Sony PlayStation Now: A Netflix for games?

Sony will soon roll out a beta version of PlayStation Now, its streaming subscription service. 

By

  • close
    A screenshot from the PS3 game Last of Us, which will be one of the titles available on Sony's forthcoming PlayStation Now network.
    View Caption

Sony has taken the wraps off the PlayStation Now network, a platform that will allow gamers to stream top PlayStation 3 titles in the same way we currently stream movies on Netflix

PlayStation Now will debut in beta form later this month. A price has not been announced. CNET reports that Now will be available on the PS4, PS3, Vita, and Sony Bravia television sets, with more devices set to follow in coming months. 

"[A]s with all bandwidth-intensive streaming content, a player’s experience with PS Now will depend on the overall quality of their broadband internet connection," Sid Shuman wrote on the PlayStation blog today. "The PS Now team is currently estimating that a 5 [megabits per second] connection will provide a good experience for most games, and they’ll be gathering user feedback during the closed beta before announcing more details."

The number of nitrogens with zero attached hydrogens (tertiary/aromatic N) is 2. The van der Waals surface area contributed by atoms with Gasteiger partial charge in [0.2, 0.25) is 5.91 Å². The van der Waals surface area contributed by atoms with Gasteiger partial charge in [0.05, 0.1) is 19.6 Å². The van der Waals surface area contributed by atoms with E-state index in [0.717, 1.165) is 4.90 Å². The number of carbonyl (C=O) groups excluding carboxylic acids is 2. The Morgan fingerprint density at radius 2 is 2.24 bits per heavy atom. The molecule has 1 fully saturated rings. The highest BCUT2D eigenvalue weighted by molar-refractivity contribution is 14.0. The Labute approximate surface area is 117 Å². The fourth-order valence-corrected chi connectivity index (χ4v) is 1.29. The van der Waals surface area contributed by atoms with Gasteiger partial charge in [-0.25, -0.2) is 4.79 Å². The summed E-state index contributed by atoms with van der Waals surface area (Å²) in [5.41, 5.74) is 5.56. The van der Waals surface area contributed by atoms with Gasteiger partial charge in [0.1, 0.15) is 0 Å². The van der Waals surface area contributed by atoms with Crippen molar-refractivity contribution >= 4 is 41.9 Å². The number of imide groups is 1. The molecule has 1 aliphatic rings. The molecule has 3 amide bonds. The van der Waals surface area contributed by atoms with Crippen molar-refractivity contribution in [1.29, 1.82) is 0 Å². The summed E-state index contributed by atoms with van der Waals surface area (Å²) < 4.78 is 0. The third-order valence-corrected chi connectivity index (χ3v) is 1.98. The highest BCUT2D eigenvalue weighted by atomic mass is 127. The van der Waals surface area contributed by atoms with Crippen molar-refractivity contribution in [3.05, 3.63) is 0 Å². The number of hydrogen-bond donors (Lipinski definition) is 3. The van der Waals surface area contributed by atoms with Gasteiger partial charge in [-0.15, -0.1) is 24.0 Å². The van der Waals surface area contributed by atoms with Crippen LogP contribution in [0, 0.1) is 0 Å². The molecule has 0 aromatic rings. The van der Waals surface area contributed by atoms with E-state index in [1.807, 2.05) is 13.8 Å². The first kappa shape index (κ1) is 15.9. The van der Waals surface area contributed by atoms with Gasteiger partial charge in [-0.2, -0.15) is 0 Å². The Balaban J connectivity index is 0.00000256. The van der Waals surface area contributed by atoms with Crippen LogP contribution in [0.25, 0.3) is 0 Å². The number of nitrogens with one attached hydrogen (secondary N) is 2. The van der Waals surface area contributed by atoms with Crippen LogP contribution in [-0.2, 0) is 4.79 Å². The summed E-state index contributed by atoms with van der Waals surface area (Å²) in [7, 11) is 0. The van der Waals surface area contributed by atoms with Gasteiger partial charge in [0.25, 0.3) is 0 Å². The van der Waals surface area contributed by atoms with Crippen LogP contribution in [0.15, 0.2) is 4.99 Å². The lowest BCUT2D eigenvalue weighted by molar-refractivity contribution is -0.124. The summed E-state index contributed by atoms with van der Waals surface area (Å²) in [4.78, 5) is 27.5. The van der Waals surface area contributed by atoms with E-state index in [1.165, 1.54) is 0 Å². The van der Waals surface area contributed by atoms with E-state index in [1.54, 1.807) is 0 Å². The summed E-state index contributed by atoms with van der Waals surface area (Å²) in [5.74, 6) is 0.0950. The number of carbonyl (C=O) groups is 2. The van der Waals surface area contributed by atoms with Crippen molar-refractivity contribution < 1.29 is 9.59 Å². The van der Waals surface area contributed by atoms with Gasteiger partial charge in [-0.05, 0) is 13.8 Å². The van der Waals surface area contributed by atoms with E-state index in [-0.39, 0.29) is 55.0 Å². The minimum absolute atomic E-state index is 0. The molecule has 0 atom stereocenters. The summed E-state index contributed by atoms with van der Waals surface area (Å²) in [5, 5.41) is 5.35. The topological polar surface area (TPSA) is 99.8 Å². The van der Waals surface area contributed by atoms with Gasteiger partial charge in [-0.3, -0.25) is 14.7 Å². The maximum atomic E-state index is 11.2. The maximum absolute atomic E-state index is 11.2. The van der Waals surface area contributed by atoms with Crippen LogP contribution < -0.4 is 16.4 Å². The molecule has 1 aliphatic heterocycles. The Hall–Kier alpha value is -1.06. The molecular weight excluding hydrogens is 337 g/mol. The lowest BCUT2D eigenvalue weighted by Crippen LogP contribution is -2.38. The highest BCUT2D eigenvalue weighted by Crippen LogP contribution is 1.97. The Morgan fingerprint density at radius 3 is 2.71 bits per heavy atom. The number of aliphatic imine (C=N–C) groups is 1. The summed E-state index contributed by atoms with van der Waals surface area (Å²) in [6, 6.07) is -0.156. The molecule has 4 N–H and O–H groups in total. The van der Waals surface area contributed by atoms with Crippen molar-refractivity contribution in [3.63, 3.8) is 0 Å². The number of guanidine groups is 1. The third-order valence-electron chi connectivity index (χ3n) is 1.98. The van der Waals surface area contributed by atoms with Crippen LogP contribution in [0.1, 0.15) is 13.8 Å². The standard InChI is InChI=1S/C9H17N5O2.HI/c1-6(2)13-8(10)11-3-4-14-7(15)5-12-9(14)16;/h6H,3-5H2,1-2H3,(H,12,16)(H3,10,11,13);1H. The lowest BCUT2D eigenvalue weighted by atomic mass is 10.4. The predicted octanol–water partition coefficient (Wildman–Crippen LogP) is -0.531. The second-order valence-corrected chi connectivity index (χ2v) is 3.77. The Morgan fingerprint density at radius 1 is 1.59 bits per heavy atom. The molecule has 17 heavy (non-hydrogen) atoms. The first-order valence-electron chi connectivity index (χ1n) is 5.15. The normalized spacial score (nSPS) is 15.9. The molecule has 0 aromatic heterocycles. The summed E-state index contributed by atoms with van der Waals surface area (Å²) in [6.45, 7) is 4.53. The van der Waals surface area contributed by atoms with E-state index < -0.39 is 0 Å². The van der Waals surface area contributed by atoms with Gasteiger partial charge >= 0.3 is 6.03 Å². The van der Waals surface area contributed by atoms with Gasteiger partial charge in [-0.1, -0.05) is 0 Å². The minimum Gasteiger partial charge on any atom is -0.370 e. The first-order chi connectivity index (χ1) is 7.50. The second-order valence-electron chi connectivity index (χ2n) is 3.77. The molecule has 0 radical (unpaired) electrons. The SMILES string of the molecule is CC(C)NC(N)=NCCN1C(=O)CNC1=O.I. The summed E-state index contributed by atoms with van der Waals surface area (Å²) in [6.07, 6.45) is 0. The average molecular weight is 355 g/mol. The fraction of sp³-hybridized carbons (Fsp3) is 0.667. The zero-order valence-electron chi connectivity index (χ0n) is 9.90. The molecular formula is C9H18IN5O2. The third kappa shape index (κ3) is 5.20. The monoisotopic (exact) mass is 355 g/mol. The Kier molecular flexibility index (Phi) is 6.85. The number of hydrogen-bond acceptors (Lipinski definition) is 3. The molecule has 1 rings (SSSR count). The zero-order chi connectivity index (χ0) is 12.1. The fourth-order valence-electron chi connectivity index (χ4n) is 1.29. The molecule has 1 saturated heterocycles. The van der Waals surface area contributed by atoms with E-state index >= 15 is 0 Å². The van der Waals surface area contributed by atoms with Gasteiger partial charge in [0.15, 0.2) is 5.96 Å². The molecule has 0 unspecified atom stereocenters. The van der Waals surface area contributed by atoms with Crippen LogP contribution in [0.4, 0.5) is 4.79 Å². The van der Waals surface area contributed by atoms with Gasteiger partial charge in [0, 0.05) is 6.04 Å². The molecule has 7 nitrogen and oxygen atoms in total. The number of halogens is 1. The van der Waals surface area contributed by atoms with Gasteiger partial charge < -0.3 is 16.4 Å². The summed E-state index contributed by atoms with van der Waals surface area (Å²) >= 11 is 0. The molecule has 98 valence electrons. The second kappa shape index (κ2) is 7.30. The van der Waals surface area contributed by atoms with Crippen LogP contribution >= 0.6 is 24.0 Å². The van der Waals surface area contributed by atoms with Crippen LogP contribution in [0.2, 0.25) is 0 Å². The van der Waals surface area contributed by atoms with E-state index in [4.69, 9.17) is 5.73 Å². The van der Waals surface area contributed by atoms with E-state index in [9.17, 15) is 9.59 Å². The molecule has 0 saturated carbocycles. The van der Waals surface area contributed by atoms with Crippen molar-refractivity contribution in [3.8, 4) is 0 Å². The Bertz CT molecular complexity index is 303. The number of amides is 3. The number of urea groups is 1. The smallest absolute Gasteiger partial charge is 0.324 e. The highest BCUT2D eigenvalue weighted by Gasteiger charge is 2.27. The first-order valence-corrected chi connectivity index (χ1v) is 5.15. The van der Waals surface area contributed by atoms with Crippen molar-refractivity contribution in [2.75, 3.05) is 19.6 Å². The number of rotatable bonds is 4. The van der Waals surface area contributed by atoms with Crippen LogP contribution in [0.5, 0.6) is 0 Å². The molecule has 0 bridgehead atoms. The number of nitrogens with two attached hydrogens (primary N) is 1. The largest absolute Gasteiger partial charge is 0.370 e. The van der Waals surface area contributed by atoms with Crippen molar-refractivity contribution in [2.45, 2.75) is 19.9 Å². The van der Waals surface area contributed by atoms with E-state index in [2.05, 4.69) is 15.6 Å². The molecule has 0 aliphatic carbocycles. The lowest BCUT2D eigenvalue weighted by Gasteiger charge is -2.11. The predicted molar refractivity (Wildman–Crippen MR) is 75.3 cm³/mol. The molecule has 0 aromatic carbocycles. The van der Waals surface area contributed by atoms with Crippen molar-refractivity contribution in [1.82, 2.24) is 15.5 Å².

Recommended: Grand Theft Auto and the biggest moments in video game history

Done correctly – and offered for the right price – PlayStation Now could transform the way the video game industry works: For one thing, retailers such as the successful chain GameStop could be cut out of the loop completely. 

Over at Polygon, Michael McWhertor takes a spin on the new platform, and finds plenty of "compression artifacts" – distortion, essentially.

"But the technology is striking, to say the least; these are capable, playable versions of PS3 games without the need for a dedicated console," Mr. McWhertor continues. "Despite the small amount of latency, PlayStation Now already feels like a viable game-streaming option." 

In related news, this week China rolled back a longtime ban on the sales of foreign video game consoles. As CNN notes, the ban, which had been in effect for 14 years, forced fans to purchase Sony, Nintendo, and Microsoft products on the black market. "We recognize that China is a promising market," Sony reps said in a statement to the BBC. "We will continuously study the possibility, but there is no concrete plan at this stage."

Share this story:
 
 
Make a Difference
Inspired? Here are some ways to make a difference on this issue.
Follow Stories Like This
Get the Monitor stories you care about delivered to your inbox.
 

We want to hear, did we miss an angle we should have covered? Should we come back to this topic? Or just give us a rating for this story. We want to hear from you.

Loading...

Loading...

Loading...